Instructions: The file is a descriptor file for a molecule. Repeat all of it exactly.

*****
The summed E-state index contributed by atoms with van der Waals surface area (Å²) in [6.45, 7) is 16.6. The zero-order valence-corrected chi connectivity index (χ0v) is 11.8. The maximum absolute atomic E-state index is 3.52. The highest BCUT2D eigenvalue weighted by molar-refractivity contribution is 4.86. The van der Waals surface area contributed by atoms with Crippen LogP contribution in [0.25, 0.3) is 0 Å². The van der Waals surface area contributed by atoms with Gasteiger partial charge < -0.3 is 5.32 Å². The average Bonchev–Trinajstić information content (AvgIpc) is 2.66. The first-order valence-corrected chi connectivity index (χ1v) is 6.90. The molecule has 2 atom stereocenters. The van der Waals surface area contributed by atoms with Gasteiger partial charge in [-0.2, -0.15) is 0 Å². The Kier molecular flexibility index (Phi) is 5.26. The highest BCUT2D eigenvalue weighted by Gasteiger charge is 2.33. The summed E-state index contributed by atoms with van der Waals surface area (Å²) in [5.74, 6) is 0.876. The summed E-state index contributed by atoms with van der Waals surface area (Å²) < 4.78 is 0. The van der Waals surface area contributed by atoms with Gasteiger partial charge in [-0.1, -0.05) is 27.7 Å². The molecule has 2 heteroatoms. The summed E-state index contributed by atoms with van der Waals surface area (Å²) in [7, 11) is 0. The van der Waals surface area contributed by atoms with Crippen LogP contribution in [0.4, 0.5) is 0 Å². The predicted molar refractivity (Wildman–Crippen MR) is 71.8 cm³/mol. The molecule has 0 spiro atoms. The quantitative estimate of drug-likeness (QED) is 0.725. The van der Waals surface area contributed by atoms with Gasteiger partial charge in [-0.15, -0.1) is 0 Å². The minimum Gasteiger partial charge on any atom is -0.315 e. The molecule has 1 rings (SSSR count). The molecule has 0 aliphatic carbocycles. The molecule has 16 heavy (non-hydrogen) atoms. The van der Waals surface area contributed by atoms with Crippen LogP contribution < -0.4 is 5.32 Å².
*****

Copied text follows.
The summed E-state index contributed by atoms with van der Waals surface area (Å²) in [6.45, 7) is 16.6. The zero-order valence-corrected chi connectivity index (χ0v) is 11.8. The maximum absolute atomic E-state index is 3.52. The highest BCUT2D eigenvalue weighted by molar-refractivity contribution is 4.86. The van der Waals surface area contributed by atoms with Crippen LogP contribution in [0.25, 0.3) is 0 Å². The van der Waals surface area contributed by atoms with Gasteiger partial charge < -0.3 is 5.32 Å². The average Bonchev–Trinajstić information content (AvgIpc) is 2.66. The first-order valence-corrected chi connectivity index (χ1v) is 6.90. The molecule has 2 atom stereocenters. The van der Waals surface area contributed by atoms with Gasteiger partial charge in [-0.2, -0.15) is 0 Å². The Kier molecular flexibility index (Phi) is 5.26. The highest BCUT2D eigenvalue weighted by Gasteiger charge is 2.33. The summed E-state index contributed by atoms with van der Waals surface area (Å²) in [5.74, 6) is 0.876. The summed E-state index contributed by atoms with van der Waals surface area (Å²) < 4.78 is 0. The van der Waals surface area contributed by atoms with Gasteiger partial charge in [-0.1, -0.05) is 27.7 Å². The molecule has 2 heteroatoms. The summed E-state index contributed by atoms with van der Waals surface area (Å²) in [7, 11) is 0. The van der Waals surface area contributed by atoms with Crippen LogP contribution in [0.4, 0.5) is 0 Å². The predicted molar refractivity (Wildman–Crippen MR) is 71.8 cm³/mol. The molecule has 0 spiro atoms. The quantitative estimate of drug-likeness (QED) is 0.725. The van der Waals surface area contributed by atoms with Gasteiger partial charge in [-0.15, -0.1) is 0 Å². The minimum Gasteiger partial charge on any atom is -0.315 e. The molecule has 1 rings (SSSR count). The molecule has 0 aliphatic carbocycles. The molecule has 16 heavy (non-hydrogen) atoms. The van der Waals surface area contributed by atoms with Crippen LogP contribution < -0.4 is 5.32 Å².